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TW: Gender-based violence 

Despite it being only one month into the new year, 2022 has unfortunately seen many vicious attacks being perpetrated by men against women in Ireland. This topic is an ugly one, but a society of gender-based violence is the reality for us women, and has been since the beginning of time. With violence against women on the rise in Ireland in the last couple of weeks, we need to be discussing this phenomenon in order to fight against it. 

The brutal murder of Ashling Murphy in Co. Offaly just a few weeks ago caused an uproar all across the globe. Vigils were held in her memory all across the island, as well as internationally, in London, Edinburgh, New York, Dubai and Brisbane. One of her cousins offered a hope that Ashling’s murder would “mark the beginning of an end to violence against women.” However, this has not been the case. 

Just a few weeks following Ashling Murphy’s murder, a man in his 30s was arrested in relation to an attack reported by a 16-year-old girl in Co. Cork. The attack took place at approximately 1:20 pm. 

In the same week, a man was arrested in connection to the assault of a woman in her 50s. This attack took place at around 4 pm.  

Again, around that same week, what is being called a “manhunt,” was being carried out regarding the attack of a 17-year-old girl in Kilkenny. While out on a walk, a man approached her with a sharp object and grabbed her. This attack took place at noon. 

This list of violent assaults that men have perpetrated against women in just a short space of time (1-2 weeks) is not an exhaustive one. Many women in Ireland have unfortunately found themselves victims of assault at the hands of their male counterparts in these last few weeks. 

Despite violent attacks being brought about by men, we as women are constantly told to alter our actions in order to avoid these attacks. I’m sure like myself, many of you have been told at least once in our lives to not walk alone at night. However, is this advice really effective? Does it prevent women from being attacked? 

Evidently, this advice is neither effective, nor preventative. The attacks that have occurred in Ireland over the last couple of weeks involve the male perpetrators attacking women in, “broad daylight.” The first occurred at 1:20pm, the second at 4pm and the third at 12pm. The idea that women shouldn’t walk alone at night, along with the long list of unsolicited protective measures (such as locking our car doors, holding your keys between our fingers, not wearing our earphones, being aware of our surrounding, etc) advised to us has proved in many cases, such as the above, to be ineffective in preventing attacks against women. In a 2016 UK Poll revealed that 57% of women have been harassed in their lifetime, and 70% of those women have taken steps to prevent being harassed. This highlights that avoiding certain areas, altering what we wear, etc is, in the majority of cases, unhelpful. As well as that, even if we do choose to wear certain clothes or go out alone at night, go to a club with our friends, this does not mean that we are deserving of any sort of attack or harassment.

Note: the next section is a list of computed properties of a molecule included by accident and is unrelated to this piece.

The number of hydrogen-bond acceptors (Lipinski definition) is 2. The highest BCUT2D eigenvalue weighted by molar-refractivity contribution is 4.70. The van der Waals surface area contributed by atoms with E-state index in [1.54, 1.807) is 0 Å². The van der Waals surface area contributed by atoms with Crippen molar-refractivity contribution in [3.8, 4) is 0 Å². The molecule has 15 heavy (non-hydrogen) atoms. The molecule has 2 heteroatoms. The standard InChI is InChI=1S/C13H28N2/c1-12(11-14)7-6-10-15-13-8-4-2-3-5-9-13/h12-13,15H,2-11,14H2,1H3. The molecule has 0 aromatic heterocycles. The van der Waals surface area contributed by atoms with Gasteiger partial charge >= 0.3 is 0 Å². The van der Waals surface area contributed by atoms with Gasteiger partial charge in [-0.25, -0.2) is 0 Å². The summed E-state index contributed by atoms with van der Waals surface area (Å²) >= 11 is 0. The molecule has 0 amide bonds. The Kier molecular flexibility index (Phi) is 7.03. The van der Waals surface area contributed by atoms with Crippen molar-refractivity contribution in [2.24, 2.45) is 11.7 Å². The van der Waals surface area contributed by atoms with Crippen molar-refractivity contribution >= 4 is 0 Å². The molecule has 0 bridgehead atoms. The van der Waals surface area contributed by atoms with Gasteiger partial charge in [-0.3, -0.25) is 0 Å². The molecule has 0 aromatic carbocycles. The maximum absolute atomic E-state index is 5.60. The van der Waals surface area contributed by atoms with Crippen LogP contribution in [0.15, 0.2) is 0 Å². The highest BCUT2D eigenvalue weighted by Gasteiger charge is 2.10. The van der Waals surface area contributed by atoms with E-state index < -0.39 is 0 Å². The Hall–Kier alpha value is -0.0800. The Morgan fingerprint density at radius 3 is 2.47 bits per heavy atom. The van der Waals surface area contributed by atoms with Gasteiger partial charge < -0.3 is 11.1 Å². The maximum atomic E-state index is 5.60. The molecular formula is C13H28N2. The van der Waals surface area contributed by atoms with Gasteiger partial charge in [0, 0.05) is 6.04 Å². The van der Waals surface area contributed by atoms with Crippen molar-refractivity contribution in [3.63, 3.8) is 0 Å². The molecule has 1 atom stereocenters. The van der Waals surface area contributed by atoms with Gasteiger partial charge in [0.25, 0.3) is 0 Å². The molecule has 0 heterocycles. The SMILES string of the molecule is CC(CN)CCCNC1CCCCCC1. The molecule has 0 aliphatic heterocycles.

The reality is that the onus of ending the pandemic that is gender based violence can no longer be placed on us. So, it is time for society to stop forcing us to restrict ourselves in order to avoid being attacked. It must now be the responsibility of men to end gender-based violence. ActionAid UK’s Deputy Director of International Development Policy and Practice, Lee Margaret Webster shares that,

we must see measures which address the deep-rooted misogynistic attitudes and structures that cause violence against women and girls. There must also be a focus on creating stronger justice systems where reports of violence are taken seriously, and survivors are supported.

Wright shares some ideas on what men can do to help prevent gender based violence; 

  1. Call out poor behaviour: be that a sexist joke, or witnessing someone trying to spike a woman’s drink at a bar. 
  2. Create an interruption: pretending that the woman being harassed is an old friend, asking if they are ok, anything to create a distraction. 
  3. Get help: call the police, security, bar staff, etc. 
  4. Do not victim blame: instead of placing emphasis on what women wear, what time they go home at night, what routes they take, place emphasis on the fact that men are not entitled to treat women this way. 

We live in communities with men, love them, partner with them. We should not have to protect ourselves from them at the same time.

19 year old law student. HerCampus DCU Contributor and Events Co-ordinator
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